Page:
Pros, Cons of Using Cryptocurrency to Pay for College

Some students are starting to use cryptocurrency — a digital or virtual currency that uses cryptography for security — to pay for college.

In fact, a few schools even accept bitcoin for tuition. King’s College in New York became the first U.S. institution to allow bitcoin tuition payments in 2014. Since then, a number of other international schools have followed.

A bitcoin is digital currency exchanged independent of banks or governments; this currency can be converted into cash when deposited into accounts at prices set in online trading. Last December, the value of bitcoin reached nearly $20,000 — that’s about $2,000 more than the typical cost of attendance for a full-time student at a community college in 2017-2018.

Although the values of cryptocurrencies such as bitcoin have plummeted since then, interest in these currencies remains high — especially among college students.

While a direct transaction may help from a tax standpoint, students can use these types of digital currencies to pay for college costs even if their school doesn’t accept this type of money for payment.

[Discover five overlooked ways to pay for college.]

For instance, you could easily invest in these currencies and cash out when the tuition bill arrives. Schools somewhat expect this by counting most investments in your expected family contribution.

But is this a smart tactic? The Student Loan Ranger can’t comment on whether to invest in cryptocurrencies, and we suggest finding online resources to learn more. But here are a few pros and cons for borrowing student loans versus investing and cashing out cryptocurrency. These can apply to most non-college savings investments too.

Return on Investment

Once they have student loans, many borrowers wonder whether to pay down their debt or invest in the future. This is an important balancing act, especially when it comes to saving for retirement.

The key consideration is the return after taxes.

[Read what to do when a tax refund is seized for student loans.]

For a student loan with a fixed interest rate, the return is clear; this can be a positive to using loans. For instance, let’s say you leave school owing around $37,000 in student loans. At a 6.8 percent fixed interest rate, repaying those loans over five years instead of 10 would drop the total interest you pay from $14,096 to $6,749. Those savings are concrete, and you can calculate them before you borrow anything.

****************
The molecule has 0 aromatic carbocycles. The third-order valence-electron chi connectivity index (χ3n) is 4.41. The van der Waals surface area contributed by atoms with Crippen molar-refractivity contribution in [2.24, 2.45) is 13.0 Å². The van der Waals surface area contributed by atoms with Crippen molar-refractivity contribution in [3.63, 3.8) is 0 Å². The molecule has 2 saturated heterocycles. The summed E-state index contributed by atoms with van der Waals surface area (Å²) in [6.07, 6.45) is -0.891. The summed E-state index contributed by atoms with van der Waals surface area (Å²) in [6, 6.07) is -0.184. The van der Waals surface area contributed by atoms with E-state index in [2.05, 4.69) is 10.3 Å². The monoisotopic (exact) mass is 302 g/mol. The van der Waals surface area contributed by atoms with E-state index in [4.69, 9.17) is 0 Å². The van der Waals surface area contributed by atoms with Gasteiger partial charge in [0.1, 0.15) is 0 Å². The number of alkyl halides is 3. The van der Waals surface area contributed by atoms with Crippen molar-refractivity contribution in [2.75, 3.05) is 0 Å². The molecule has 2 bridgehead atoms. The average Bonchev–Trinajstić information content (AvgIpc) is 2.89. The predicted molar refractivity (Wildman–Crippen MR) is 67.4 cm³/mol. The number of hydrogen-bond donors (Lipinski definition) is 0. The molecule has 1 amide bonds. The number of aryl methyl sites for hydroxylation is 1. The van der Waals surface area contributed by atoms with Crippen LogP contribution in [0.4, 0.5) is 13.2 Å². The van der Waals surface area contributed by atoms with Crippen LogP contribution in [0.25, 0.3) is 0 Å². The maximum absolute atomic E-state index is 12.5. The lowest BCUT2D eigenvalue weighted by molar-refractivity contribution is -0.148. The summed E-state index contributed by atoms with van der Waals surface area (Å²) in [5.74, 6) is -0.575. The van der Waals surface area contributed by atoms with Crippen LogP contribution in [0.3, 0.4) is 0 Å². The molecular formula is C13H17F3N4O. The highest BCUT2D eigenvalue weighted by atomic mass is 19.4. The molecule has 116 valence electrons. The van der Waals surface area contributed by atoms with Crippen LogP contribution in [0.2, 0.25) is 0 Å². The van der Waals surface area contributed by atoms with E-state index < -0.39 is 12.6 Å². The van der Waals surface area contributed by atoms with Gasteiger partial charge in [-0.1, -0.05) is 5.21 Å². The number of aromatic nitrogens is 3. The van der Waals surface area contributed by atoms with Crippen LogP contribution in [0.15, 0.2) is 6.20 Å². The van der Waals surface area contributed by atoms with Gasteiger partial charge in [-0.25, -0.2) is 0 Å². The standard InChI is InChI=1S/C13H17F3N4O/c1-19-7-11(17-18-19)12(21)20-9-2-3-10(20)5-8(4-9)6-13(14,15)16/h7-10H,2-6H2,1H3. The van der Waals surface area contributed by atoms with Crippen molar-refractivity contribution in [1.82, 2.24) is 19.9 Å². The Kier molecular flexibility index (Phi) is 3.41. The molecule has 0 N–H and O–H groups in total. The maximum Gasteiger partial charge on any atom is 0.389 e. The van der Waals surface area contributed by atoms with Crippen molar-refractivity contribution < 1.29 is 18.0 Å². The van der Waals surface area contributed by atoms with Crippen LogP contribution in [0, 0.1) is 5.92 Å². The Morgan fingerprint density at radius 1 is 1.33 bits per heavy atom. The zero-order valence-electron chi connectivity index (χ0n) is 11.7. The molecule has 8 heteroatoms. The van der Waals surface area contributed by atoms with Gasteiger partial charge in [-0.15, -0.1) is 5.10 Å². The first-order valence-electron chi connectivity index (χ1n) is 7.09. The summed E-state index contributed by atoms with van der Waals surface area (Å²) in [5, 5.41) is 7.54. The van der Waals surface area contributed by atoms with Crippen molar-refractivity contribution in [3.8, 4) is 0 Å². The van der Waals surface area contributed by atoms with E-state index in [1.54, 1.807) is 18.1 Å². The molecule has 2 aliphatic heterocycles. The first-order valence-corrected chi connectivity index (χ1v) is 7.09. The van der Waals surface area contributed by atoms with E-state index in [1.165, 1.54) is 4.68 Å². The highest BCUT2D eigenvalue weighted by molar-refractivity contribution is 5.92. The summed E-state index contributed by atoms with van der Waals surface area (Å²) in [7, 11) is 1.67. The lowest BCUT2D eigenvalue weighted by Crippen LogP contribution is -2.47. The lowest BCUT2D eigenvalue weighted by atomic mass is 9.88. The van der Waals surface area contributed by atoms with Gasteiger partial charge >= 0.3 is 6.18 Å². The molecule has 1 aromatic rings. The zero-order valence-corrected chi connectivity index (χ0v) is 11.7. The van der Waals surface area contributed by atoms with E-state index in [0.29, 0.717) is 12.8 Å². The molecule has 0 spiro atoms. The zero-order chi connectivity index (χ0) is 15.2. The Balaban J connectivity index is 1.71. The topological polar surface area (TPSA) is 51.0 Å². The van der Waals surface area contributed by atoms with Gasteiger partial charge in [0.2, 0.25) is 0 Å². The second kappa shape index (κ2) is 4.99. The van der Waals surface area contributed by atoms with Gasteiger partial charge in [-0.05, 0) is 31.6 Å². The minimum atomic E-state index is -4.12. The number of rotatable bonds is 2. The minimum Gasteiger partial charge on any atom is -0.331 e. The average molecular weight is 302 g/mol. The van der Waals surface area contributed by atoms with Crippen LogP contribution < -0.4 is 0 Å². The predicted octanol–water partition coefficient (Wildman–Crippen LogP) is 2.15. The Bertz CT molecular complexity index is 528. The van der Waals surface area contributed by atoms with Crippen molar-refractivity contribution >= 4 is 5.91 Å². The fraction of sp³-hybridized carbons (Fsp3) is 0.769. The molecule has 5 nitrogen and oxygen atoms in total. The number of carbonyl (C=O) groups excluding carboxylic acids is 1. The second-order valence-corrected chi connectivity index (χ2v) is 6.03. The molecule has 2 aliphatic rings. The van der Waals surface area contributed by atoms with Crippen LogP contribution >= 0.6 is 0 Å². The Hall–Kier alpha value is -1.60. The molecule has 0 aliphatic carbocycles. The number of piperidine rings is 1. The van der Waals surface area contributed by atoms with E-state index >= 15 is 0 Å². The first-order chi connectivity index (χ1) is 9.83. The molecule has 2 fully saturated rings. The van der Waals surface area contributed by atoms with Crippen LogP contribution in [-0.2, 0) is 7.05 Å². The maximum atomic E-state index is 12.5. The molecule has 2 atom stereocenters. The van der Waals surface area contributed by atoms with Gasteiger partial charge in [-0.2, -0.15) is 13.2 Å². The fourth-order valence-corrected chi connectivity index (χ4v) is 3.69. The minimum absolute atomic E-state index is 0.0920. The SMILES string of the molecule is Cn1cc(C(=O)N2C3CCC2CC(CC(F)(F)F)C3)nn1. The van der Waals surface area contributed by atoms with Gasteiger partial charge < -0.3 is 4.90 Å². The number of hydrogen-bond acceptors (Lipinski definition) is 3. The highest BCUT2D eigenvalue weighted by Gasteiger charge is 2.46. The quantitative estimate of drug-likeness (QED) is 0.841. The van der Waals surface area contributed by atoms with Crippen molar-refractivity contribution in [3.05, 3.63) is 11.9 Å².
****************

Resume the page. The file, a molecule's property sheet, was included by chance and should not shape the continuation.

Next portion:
These numbers become murkier for investments, which involve risk. Your investment may gain value, but it’s also possible to lose some or all of what you invest, especially with something as volatile as cryptocurrency.

The price of bitcoin, for instance, has fluctuated over the past year. As of this post, the price is significantly less than the high-water mark of nearly $20,000. Bitcoin was as low as $7,362 earlier this month, according to the digital currency exchange Coinbase.

Let’s say you diverted money from student loan payments or a traditional college savings account toward bitcoin at the height of its value. Just two months later, you would have lost more than 60 percent of the money — and you would still have student loan or tuition bills to pay.

Selling Low

That kind of loss is scary, but the rapid gains of bitcoin may make the risk worthwhile for some. As debt totals continue to rise annually, anything that helps students mitigate their borrowing is worth investigating.

[Learn about using an IRA to pay for college tuition.]

Consider the low value for bitcoin from earlier in February. Yes, it was down around 60 percent from the all-time high. But it was still seven times more than the bitcoin price in February 2017.

Some experts believe bitcoin’s value could reach $60,000 this year. If that happens — and remember it’s a big if — reaping those gains would offer students and their families a much better funding option than student loans. Essentially, it would be $50,000 in extra money for college after taxes.

At least one New York University student has already taken advantage of the price spike to cover tuition. On the other hand, this unprecedented volatility means you could cash out too early, such as the person who bought two pizzas in 2010 for 10,000 bitcoins. Today that would be worth more than $100 million.

With that, you may want to roll the dice, hold onto your cryptocurrency and still borrow loans. Under the best-case scenario, you could pay off what you owe with the proceeds, as some borrowers reported doing when bitcoin’s value spiked.

More from U.S. News

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5 Things to Know About Using an IRA to Pay for Tuition

5 Overlooked Ways to Pay for College

Pros, Cons of Using Cryptocurrency to Pay for College originally appeared on

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